In October 2003, several hundred graphic designers gathered in Vancouver for the American Institute of Graphic Arts' biennial conference. For three days, they argued, debated, and fulminated over what seemed a daunting question: How could they make the world -- especially the business world -- understand the power of design?
Today, that challenge seems quaint, even antiquated. If anything, companies now face the question's inverse: How can you not see the power of design?
Look around you: The evidence of design's power is everywhere. It's apparent in the mere fact that the bar has been raised. Customers expect, even demand, more from the design of everything they buy. As Walter Herbst, CEO of the product-design firm Herbst LaZar Bell, has said, "Good design is not good enough anymore."
Companies as varied as Adobe, Nokia, Toyota, and Virgin understand that great design is a prerequisite for turning consumers into customers. Whether it's software or sippy cups, when something works right, looks right, and feels right, it sparks an emotional connection. People come to love it and loyalty soon follows, along with the three Rs: repurchase, reuse, and recommendations -- benefits that fall directly to the bottom line. Such is the power of design.
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Design's power became even more evident as we assembled our second annual report on the Masters of Design -- the innovators, instigators, and risk takers who are the force behind design's growing influence.
Through them, we see how design is shaping the way we communicate and educate; we see how it's a catalyst for reinventing cities and reimagining nonprofits. We see also how companies such as Whirlpool are leveraging design as a competitive weapon -- and
And in this year's most far-reaching development, we see how companies like Procter & Gamble and Samsung are using design thinking to recast their strategic thinking. As Ideo CEO Tim Brown puts it, "Where you innovate, how you innovate, and what you innovate are design problems. When you bring design thinking into that strategic discussion, you introduce a powerful tool to the purpose of the entire endeavor, which is to grow."
We used some of the key principles of design to create this report. We took a multidisciplinary approach, collaborating with an all-star jury drawn from business, academia, and the design world itself.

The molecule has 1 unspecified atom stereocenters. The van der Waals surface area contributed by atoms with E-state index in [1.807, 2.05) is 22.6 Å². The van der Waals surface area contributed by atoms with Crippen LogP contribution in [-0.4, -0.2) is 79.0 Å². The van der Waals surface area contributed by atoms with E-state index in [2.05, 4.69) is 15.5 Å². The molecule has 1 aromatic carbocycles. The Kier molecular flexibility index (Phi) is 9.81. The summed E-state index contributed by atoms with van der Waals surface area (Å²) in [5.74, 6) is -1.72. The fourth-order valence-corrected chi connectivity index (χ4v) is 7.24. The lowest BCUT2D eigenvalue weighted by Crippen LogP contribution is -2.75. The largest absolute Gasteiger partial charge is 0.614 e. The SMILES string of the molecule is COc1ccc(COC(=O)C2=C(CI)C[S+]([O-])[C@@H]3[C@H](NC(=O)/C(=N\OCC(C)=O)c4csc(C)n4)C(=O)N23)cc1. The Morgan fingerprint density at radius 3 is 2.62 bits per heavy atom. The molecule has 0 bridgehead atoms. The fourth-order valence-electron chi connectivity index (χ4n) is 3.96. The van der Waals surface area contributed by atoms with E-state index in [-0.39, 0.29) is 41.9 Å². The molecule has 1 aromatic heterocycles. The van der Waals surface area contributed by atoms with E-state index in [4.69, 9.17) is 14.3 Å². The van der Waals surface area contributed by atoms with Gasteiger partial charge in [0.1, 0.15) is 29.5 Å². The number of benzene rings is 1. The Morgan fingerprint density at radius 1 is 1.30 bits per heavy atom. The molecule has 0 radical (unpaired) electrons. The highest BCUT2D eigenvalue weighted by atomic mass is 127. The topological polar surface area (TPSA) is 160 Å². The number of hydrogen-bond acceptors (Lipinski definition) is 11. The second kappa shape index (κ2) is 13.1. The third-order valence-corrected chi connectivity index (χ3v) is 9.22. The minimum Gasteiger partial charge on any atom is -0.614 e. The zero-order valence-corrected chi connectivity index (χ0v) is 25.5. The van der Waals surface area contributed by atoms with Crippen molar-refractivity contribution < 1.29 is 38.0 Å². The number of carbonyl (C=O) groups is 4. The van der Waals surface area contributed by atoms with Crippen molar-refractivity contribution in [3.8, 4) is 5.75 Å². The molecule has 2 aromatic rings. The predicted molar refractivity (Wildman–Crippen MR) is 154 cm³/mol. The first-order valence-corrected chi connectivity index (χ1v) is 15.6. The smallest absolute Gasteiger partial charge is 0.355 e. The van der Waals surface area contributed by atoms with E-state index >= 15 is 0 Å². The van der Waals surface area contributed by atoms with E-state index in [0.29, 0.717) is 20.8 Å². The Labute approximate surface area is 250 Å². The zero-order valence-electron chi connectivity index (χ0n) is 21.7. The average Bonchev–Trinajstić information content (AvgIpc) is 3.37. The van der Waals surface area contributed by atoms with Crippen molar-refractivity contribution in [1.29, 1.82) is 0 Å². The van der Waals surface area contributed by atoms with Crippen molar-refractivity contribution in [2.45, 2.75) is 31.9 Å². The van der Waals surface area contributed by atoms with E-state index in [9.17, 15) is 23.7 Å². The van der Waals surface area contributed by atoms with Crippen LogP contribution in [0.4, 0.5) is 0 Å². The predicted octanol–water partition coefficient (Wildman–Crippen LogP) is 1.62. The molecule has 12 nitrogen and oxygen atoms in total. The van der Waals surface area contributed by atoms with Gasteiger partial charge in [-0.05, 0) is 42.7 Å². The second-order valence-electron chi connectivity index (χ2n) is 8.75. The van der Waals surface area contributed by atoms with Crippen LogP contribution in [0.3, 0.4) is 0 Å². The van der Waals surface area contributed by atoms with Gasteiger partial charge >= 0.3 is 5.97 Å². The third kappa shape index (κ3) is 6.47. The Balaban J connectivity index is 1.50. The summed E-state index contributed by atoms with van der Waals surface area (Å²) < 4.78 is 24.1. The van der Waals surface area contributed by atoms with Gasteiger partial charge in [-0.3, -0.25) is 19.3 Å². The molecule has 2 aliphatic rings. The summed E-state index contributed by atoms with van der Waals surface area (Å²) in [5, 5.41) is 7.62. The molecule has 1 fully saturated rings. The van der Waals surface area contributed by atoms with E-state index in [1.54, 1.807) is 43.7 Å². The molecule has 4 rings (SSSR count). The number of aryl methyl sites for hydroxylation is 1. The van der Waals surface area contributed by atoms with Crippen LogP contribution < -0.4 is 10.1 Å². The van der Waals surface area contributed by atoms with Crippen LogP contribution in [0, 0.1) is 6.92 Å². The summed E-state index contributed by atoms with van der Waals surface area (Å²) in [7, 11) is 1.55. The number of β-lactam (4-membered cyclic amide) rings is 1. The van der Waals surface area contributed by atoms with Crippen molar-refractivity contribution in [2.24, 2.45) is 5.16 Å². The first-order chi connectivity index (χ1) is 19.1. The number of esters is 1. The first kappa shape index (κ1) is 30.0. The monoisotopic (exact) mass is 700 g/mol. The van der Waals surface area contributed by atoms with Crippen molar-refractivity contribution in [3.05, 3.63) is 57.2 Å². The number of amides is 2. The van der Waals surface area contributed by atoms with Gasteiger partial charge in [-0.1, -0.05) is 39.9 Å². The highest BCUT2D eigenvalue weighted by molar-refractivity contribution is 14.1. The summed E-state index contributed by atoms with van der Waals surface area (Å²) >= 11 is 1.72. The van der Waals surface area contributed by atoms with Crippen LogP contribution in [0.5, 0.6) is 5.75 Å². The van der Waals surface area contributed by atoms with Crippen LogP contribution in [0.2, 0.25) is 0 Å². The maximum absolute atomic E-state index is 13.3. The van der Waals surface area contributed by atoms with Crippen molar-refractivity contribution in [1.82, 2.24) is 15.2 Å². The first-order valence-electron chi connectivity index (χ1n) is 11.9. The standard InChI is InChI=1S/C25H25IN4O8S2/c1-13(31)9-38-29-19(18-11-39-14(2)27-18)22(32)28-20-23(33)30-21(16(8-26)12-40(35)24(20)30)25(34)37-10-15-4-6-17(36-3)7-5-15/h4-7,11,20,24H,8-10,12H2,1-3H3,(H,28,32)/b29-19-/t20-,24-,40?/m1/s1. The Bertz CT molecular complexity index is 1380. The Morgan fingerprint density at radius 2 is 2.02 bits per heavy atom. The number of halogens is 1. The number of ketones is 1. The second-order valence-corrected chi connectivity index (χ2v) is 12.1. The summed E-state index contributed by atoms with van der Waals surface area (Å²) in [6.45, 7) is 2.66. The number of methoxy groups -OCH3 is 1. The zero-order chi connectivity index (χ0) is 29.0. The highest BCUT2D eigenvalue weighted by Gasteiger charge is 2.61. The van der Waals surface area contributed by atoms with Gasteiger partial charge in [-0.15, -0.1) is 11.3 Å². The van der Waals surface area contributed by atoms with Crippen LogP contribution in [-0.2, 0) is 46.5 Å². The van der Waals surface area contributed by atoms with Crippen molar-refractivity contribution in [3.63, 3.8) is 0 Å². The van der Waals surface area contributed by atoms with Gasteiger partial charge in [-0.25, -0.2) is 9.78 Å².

This custom-made panel put us on the path toward our goal: not only to spotlight great designs but to look beyond demigods like Gehry and Graves to discover new heroes and heroines who define what breakthrough design means today.
Even a quick look at the design world shows that many of today's designers defy easy categorization. They might have expertise in architecture, the graphic arts, or industrial design, but increasingly their work takes in many other fields: animation, anthropology, biology -- just follow the alphabet.
That's why we devised five categories that encompass all of the design world and reflect this need to break through old boundaries.
Peak Performers have innovated over the long haul; they are design's leaders and influential thinkers. Impact Players are those who, over the past year or so, have demonstrated design's capacity to shape strategy.
Game Changers are the agitators who are transforming the way we think about design. Collaborators are allies from outside the design world who work with designers to reinvent their organizations and even their cities. Next Generation billboards the rising stars who are creating design's future.
Taken together, these 20 masters are rewriting the rules for design and for business. Their accomplishments, failures, and lessons learned have meaning for us all, designers and nondesigners alike.
If you are leading a team or company, mapping out a marketing strategy, innovating part of a supply chain, or streamlining a manufacturing operation -- that is, if you are a decision maker facing a problem -- think about this question as you meet our crack problem solvers: What are you and your organization doing to fully seize on design's power and promise?